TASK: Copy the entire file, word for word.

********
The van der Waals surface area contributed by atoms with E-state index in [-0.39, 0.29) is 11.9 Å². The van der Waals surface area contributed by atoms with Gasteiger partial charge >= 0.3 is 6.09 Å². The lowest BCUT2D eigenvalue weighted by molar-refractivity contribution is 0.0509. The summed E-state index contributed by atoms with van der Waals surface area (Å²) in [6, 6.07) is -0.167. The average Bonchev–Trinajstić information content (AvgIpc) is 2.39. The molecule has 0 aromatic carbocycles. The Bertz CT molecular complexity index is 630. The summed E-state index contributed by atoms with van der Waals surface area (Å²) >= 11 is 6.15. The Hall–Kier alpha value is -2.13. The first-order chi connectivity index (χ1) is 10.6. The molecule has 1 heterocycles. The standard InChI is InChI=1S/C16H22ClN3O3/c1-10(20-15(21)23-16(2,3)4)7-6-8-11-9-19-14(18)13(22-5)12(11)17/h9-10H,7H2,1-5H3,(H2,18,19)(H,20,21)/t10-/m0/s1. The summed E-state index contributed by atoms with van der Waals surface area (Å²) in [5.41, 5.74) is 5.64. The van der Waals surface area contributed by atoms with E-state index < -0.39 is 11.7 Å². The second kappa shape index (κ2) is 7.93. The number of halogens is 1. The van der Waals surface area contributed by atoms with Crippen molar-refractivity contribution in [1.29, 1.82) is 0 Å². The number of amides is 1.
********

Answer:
The van der Waals surface area contributed by atoms with E-state index in [-0.39, 0.29) is 11.9 Å². The van der Waals surface area contributed by atoms with Gasteiger partial charge >= 0.3 is 6.09 Å². The lowest BCUT2D eigenvalue weighted by molar-refractivity contribution is 0.0509. The summed E-state index contributed by atoms with van der Waals surface area (Å²) in [6, 6.07) is -0.167. The average Bonchev–Trinajstić information content (AvgIpc) is 2.39. The molecule has 0 aromatic carbocycles. The Bertz CT molecular complexity index is 630. The summed E-state index contributed by atoms with van der Waals surface area (Å²) >= 11 is 6.15. The Hall–Kier alpha value is -2.13. The first-order chi connectivity index (χ1) is 10.6. The molecule has 1 heterocycles. The standard InChI is InChI=1S/C16H22ClN3O3/c1-10(20-15(21)23-16(2,3)4)7-6-8-11-9-19-14(18)13(22-5)12(11)17/h9-10H,7H2,1-5H3,(H2,18,19)(H,20,21)/t10-/m0/s1. The summed E-state index contributed by atoms with van der Waals surface area (Å²) in [5.41, 5.74) is 5.64. The van der Waals surface area contributed by atoms with E-state index < -0.39 is 11.7 Å². The second kappa shape index (κ2) is 7.93. The number of halogens is 1. The van der Waals surface area contributed by atoms with Crippen molar-refractivity contribution in [1.29, 1.82) is 0 Å². The number of amides is 1.